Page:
From world travel to writing one’s memoirs, putting off for tomorrow what can be done today became a central theme of the COVID-19 global health crisis.
Otherwise known as a bucket list, tasks that may have been postponed in younger years as a result of work or family commitments often come into clearer view as retirement approaches.
The AJT spoke with a few Jewish retirees in Atlanta who are starting to think about their personal bucket lists, turning wishful thinking into action. Their bucket list items range from adventurous and exotic to investigative and legacy-creating.
Norm Mandel, for instance, said his bucket list would be herding buffalo in Yellowstone National Park during the winter months. Years ago, he saw a documentary about buffalo wandering outside the park’s boundaries during the winter in search of food. Once the buffalo were outside the boundaries, they were likely to be shot and killed by local farmers and ranchers. Groups of volunteers during these months on horseback patrolled the borders, herding them back to safety. He told the AJT, “I would love to be a volunteer and help save one or more of these magnificent animals.”
His wife, Anne, said her dream is to work in construction. “I would love to work alongside a crew who are building a house. I would learn and become skilled in all aspects of this work: framing, sheet rocking, installing hardwood and tile flooring, etc. My work would include all interior and exterior parts from beginning to end. All this while not having to climb a ladder.”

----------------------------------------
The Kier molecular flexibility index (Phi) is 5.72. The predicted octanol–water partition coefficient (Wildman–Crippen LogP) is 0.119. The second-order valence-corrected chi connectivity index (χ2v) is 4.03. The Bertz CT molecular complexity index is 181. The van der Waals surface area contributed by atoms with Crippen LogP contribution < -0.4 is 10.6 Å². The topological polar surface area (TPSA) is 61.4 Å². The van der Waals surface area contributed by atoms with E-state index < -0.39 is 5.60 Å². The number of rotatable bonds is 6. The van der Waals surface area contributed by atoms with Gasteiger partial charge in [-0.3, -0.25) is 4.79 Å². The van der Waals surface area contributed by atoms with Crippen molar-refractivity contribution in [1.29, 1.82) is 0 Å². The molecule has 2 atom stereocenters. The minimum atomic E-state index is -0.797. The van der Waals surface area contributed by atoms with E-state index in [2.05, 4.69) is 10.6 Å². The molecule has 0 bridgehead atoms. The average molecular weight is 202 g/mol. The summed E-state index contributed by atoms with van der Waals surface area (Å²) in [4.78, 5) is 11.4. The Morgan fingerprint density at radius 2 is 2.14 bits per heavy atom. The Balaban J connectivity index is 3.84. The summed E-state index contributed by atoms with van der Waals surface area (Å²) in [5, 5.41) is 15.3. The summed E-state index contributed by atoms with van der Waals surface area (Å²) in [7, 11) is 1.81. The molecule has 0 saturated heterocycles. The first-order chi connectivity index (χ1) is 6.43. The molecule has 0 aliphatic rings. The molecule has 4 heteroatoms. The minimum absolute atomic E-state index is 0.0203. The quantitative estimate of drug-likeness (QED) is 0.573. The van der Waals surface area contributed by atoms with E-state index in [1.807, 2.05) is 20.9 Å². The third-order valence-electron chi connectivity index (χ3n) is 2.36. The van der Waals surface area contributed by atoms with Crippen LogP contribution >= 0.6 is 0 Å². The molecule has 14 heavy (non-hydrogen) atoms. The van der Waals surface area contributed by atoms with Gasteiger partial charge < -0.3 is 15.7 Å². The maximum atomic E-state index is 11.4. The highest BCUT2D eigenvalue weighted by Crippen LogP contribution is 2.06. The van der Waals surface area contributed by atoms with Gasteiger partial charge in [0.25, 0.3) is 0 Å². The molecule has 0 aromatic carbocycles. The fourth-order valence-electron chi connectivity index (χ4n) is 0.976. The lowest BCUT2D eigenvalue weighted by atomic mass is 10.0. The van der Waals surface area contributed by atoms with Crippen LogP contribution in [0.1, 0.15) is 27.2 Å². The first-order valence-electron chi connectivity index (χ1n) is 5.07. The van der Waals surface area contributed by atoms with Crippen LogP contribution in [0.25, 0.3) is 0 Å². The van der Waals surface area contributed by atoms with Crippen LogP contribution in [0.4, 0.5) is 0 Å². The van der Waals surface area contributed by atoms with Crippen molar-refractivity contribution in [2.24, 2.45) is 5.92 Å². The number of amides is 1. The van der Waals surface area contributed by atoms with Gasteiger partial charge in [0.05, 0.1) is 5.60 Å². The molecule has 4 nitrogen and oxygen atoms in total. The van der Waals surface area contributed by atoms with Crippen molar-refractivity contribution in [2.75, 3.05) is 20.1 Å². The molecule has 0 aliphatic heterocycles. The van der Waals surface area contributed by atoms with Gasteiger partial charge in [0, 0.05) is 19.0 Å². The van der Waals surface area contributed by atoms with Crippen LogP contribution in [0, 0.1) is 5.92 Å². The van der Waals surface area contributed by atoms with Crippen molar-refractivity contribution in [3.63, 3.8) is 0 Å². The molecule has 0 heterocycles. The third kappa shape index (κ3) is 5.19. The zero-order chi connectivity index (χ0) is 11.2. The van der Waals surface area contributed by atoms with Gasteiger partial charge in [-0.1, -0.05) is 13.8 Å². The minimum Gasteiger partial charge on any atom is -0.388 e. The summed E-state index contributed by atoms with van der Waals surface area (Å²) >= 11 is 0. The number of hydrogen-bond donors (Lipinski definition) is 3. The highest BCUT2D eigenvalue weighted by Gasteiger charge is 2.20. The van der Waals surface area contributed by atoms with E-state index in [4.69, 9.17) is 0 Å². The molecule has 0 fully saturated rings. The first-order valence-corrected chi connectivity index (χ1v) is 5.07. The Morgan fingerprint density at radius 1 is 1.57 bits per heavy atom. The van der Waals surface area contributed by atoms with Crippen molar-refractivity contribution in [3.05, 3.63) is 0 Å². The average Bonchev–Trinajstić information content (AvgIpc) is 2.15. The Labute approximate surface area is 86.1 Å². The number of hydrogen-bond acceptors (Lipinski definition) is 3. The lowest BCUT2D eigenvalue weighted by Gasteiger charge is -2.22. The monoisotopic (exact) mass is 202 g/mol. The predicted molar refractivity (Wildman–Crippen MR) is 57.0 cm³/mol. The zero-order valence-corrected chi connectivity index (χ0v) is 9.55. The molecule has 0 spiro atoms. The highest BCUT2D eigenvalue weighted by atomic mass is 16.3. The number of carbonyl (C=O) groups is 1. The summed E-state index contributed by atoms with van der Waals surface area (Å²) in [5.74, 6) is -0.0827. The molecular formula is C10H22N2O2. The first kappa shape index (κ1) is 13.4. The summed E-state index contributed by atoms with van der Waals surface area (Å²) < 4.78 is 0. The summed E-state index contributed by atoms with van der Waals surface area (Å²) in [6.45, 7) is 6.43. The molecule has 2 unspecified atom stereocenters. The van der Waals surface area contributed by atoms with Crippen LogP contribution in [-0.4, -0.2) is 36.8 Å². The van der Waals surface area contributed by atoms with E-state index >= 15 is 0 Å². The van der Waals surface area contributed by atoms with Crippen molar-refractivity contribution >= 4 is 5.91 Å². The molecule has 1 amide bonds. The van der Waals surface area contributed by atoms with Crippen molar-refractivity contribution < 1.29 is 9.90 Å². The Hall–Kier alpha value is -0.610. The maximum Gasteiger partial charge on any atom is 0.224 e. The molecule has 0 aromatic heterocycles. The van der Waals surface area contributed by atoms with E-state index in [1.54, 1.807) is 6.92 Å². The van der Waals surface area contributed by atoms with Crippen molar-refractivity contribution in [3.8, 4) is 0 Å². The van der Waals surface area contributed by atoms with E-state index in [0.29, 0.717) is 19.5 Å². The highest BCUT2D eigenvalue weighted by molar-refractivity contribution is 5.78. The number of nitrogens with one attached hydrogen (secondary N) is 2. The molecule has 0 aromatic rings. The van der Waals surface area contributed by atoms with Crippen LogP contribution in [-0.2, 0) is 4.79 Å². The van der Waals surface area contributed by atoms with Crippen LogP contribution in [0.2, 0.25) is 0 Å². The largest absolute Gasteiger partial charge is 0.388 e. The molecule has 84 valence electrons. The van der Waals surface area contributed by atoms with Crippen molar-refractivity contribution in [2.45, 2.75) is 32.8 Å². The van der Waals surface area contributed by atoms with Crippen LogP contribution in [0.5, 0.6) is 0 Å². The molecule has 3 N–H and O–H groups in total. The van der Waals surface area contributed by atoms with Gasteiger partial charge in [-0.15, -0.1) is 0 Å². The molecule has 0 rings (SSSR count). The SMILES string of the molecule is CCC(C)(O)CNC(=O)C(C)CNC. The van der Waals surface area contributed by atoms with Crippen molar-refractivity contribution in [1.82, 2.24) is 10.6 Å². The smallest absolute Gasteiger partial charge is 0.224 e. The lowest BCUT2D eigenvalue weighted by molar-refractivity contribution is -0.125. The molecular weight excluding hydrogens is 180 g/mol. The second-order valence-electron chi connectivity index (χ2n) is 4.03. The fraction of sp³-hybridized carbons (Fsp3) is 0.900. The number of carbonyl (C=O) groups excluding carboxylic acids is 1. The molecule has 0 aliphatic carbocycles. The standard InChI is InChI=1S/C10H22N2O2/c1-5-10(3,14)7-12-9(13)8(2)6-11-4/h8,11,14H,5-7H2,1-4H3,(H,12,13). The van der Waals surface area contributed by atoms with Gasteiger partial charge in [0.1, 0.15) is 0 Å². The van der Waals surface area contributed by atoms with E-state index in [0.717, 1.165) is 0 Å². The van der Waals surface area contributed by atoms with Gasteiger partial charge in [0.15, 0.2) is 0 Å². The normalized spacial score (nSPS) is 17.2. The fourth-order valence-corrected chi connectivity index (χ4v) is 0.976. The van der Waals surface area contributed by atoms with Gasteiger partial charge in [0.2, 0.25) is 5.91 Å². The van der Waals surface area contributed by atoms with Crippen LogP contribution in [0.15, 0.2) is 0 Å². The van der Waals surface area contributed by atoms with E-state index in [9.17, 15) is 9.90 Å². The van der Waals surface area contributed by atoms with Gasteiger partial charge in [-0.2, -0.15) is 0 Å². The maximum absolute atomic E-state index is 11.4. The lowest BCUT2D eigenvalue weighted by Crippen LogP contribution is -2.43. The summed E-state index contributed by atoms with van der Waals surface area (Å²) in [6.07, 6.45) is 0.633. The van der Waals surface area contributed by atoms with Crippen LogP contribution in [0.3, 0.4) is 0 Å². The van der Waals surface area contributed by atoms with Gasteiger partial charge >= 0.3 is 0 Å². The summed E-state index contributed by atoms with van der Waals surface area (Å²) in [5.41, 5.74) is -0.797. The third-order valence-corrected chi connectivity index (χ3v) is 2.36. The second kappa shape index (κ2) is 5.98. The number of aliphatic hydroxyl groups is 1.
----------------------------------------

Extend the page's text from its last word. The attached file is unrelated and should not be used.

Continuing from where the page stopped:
The idea came to her when several years ago she saw someone building a brick wall and thought she’d like to try that someday.
Living Out of a Suitcase
Air travel may have taken a dive during COVID-19, but that doesn’t stop Ray Ann Kremer and her husband George Shapiro from wanting “to take a family trip as an adventure to explore cultures around the world,” selecting a country where their children and grandchildren had not yet visited.
Barbara and Dick Planer hope to return to Israel for one last trip when it is safe to travel again. Meanwhile, visiting Australia and New Zealand is on Barbara and Bruce Ribner’s future bucket list.
Digging Up Family Roots
Dave Slater’s bucket list doesn’t require travel, but genealogy research, a venture that came to him after waking up from a dream 10 years ago at age 65. This retired Cobb County High School teacher told the AJT he kept thinking of his childhood growing up when he had lived with his grandparents. “I wanted to go back to them, to learn about their lives. It hit me – where were my family roots?” So he decided to research his family’s history. “I needed to do this; I felt compelled.” Now he mentors for the Jewish Genealogy Society of Georgia.
Dr. Herb Alperin, a retired pediatrician, and his daughter Moose, who has a doctorate in education, also are genealogy sleuths, fulfilling a shared bucket list to learn about their family history. As recommended by the Genealogy Society, their detective work is currently focused on discovering facts about Herb’s side of the family, instead of trying to tackle all four family lines at the same time.
While bucket lists tend to be fulfilled by seniors in their twilight, they can be created at any age by anyone with a goal. No time like the present to get my own memoir started.